The Long War

The Long War
By Shea Howell
Michigan Citizen, November 14, 2009

The war in Afghanistan is a small part of a much larger strategy. We are starting to hear about the “Long War” against international Islamic terrorists. Pentagon strategists are envisioning a 50-100 year war against Al Qaeda, marked by periods of intense fighting and followed by efforts at pacification and rebuilding. It assumes a mobile opposition jumping from one country to the next.

The immediate scenario for this long war depends on two more years of “significant combat” and “hard fighting” in Afghanistan and Pakistan, plus another decade of nation- building there. The dollar costs projected by strategists would be roughly $80 billion a year. The human costs of such a war are simply incalculable.

The outlines of this strategy appear in a book The Accidental Guerrilla by Dr. David Kilcullen, an anthropologist and former soldier. It projects a continued battle spanning thirteen presidential terms and twenty-five congressional sessions. It assumes a future of perpetual war for generations of Americans and for much of the world. Kilcullen is no science fiction writer. A former top aide to General David Petraeus, he is currently advising General Stanley McChrystal.

The term “long war” is supported by most of the current military leadership and forms the basis of all their recommendations to President Obama.

It is a scenario we all need to think about. Its fundamental shortcoming begins with framing war as a legitimate, continuing response to political controversies. The theory pictures a world of constant low level counter-insurgency activities including assassinations, torture and disruptions of daily life, punctuated by not so small fights against Islamic insurgents, often fighting to protect their various homelands from U.S. “invaders.” It predicts a large professional military, increasingly dependent on paid mercenaries.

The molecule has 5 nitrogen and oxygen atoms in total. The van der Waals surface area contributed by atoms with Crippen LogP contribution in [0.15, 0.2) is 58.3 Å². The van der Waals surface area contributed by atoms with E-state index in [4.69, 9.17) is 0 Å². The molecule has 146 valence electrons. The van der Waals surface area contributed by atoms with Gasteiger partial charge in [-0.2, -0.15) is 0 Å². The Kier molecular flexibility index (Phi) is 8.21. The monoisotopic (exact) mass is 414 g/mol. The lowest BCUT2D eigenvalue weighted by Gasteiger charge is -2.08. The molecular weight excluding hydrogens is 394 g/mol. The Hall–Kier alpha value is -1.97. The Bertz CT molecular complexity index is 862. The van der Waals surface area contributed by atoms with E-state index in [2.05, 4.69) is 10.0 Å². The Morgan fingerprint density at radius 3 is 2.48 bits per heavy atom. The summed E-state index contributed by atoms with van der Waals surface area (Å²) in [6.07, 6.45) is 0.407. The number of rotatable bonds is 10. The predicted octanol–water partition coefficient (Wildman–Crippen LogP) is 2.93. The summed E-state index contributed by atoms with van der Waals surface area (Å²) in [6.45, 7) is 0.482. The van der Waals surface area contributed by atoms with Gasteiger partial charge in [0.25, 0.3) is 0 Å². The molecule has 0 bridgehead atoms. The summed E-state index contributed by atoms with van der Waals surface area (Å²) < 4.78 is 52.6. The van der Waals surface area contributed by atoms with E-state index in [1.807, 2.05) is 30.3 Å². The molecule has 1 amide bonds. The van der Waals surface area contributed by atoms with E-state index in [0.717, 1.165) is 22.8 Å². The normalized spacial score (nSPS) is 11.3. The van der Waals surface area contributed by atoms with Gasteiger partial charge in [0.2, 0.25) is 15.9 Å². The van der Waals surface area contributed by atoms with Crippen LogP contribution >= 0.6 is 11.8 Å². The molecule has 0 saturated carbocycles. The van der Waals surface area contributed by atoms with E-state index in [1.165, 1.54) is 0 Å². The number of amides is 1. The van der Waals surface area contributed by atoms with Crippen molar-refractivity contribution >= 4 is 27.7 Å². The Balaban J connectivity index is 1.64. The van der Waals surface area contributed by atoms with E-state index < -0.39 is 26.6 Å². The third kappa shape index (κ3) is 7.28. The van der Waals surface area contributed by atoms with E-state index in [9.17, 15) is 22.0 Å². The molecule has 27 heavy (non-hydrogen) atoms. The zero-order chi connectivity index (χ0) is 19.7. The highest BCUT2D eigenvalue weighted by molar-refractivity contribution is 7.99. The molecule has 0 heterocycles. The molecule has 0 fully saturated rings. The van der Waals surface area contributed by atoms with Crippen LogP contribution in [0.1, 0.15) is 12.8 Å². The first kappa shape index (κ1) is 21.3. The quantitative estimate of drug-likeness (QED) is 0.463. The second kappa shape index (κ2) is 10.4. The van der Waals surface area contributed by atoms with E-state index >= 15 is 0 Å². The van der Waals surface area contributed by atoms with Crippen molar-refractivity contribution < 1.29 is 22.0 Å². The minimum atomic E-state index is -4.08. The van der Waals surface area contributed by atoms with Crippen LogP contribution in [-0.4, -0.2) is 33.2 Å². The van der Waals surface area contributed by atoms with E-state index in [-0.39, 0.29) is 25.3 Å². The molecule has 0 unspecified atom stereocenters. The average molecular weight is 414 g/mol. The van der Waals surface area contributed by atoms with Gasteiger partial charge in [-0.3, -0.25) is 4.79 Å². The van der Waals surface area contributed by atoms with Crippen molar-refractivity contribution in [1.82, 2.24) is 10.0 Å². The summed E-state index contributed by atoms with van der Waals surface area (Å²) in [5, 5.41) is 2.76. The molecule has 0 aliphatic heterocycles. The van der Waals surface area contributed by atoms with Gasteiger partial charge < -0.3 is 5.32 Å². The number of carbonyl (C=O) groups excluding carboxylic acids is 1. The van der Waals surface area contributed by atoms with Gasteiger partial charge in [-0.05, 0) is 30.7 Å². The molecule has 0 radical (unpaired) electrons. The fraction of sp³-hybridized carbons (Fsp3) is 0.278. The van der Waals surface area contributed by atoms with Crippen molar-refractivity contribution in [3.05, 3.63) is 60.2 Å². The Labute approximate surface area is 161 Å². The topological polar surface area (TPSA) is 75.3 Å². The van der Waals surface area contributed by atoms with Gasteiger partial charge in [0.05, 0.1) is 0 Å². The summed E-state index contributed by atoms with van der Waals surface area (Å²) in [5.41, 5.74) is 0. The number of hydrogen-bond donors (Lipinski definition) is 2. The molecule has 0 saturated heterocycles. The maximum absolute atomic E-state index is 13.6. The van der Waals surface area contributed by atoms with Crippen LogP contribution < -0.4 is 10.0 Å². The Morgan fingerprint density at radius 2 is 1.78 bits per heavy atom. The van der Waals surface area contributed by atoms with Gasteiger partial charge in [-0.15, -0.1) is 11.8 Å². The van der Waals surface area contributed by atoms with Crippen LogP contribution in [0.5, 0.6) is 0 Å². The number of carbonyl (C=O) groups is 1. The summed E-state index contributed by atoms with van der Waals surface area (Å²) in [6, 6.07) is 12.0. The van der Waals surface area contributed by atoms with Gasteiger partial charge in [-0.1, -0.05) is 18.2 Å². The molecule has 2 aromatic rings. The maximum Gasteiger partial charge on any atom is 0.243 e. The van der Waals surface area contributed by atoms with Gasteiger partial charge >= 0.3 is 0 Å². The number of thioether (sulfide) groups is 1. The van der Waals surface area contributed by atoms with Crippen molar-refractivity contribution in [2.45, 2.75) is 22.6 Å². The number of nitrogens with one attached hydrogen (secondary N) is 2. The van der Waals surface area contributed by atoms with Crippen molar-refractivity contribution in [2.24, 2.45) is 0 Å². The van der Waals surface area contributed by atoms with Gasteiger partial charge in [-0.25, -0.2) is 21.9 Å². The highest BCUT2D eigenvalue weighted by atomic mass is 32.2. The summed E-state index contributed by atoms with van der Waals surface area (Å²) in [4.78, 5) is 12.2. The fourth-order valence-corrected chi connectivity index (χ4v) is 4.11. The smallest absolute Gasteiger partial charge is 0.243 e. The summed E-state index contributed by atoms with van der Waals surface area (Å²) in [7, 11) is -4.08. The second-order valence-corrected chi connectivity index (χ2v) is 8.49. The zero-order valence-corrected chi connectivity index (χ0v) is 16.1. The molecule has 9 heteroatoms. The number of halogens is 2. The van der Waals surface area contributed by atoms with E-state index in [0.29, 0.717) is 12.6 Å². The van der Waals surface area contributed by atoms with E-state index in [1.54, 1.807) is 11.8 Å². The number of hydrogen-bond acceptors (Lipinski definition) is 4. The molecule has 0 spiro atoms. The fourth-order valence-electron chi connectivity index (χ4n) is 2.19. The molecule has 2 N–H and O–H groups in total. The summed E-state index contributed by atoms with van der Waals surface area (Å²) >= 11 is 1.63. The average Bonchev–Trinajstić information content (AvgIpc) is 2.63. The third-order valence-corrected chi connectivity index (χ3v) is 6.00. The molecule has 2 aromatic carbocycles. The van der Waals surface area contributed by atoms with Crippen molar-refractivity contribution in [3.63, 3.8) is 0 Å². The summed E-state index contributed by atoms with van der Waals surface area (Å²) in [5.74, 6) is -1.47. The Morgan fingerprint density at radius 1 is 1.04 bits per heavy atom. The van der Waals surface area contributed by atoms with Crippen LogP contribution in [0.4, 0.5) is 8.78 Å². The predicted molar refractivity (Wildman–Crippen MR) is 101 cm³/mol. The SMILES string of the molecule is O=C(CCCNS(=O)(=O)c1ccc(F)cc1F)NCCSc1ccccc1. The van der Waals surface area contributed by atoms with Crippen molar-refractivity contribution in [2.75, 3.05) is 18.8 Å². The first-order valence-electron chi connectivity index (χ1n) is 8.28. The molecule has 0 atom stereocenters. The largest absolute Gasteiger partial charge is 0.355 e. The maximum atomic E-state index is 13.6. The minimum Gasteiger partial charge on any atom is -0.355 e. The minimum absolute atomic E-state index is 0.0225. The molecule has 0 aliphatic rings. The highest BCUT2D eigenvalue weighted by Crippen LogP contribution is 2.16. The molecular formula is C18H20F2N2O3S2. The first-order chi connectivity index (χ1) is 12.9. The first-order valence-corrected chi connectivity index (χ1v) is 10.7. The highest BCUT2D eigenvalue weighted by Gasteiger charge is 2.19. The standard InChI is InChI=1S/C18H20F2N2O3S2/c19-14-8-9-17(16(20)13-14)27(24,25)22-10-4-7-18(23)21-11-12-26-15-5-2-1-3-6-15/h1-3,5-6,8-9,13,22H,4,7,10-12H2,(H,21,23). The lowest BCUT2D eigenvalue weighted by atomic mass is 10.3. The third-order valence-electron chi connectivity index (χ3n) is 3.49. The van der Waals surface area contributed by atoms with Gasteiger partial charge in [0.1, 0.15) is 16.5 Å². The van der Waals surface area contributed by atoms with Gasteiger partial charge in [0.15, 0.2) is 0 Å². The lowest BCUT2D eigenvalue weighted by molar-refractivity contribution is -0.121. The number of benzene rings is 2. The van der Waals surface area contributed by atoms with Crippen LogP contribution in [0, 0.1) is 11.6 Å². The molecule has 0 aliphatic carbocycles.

Those of us outside the Pentagon need to ask whether this is the kind of future we want for ourselves and for our children. To what end? It should be obvious to anyone outside the Pentagon that increased militarization does not lead to greater security for anyone.

We cannot build a lasting peace while ignoring fundamental injustice. In the efforts to look forward into the future and back beyond Vietnam, the military strategists proposing this long war ignore the political realities that pulled us into this current situation. They see war as a question of tactics and strategies, not as the failure to address basic political issues.

The attacks on the U.S. in 2001 were the direct result of years of injustice against the Arab world, primarily inflicted on Palestinians by Israel, with the full support of the United States. Year after year, time after time, the U.S. refused to acknowledge the justice behind Palestinian demands and refused to bring pressure to bear on Israel to come to a just settlement.

Until we resolve this question, the war that has gone on for more than 60 years will continue. And the reality of daily life in the U.S. will become more and more like that on the streets of Israel.

If we have learned nothing else in the last 60 years, it should be that military might cannot stop a suicide bomber.

Instead of looking forward to continued war, we need to start building a new peace. Andrew Bacevich, whose book The Long War criticizes this thinking, noted recently: “The chief effect of military operations in Afghanistan so far has been to push radical Islamists across the Pakistani border. As a result, efforts to stabilize Afghanistan are contributing to the destabilization of Pakistan.”

Such a policy serves no one except generals and war profiteers. The rest of the world needs to begin to build the political framework for peace.



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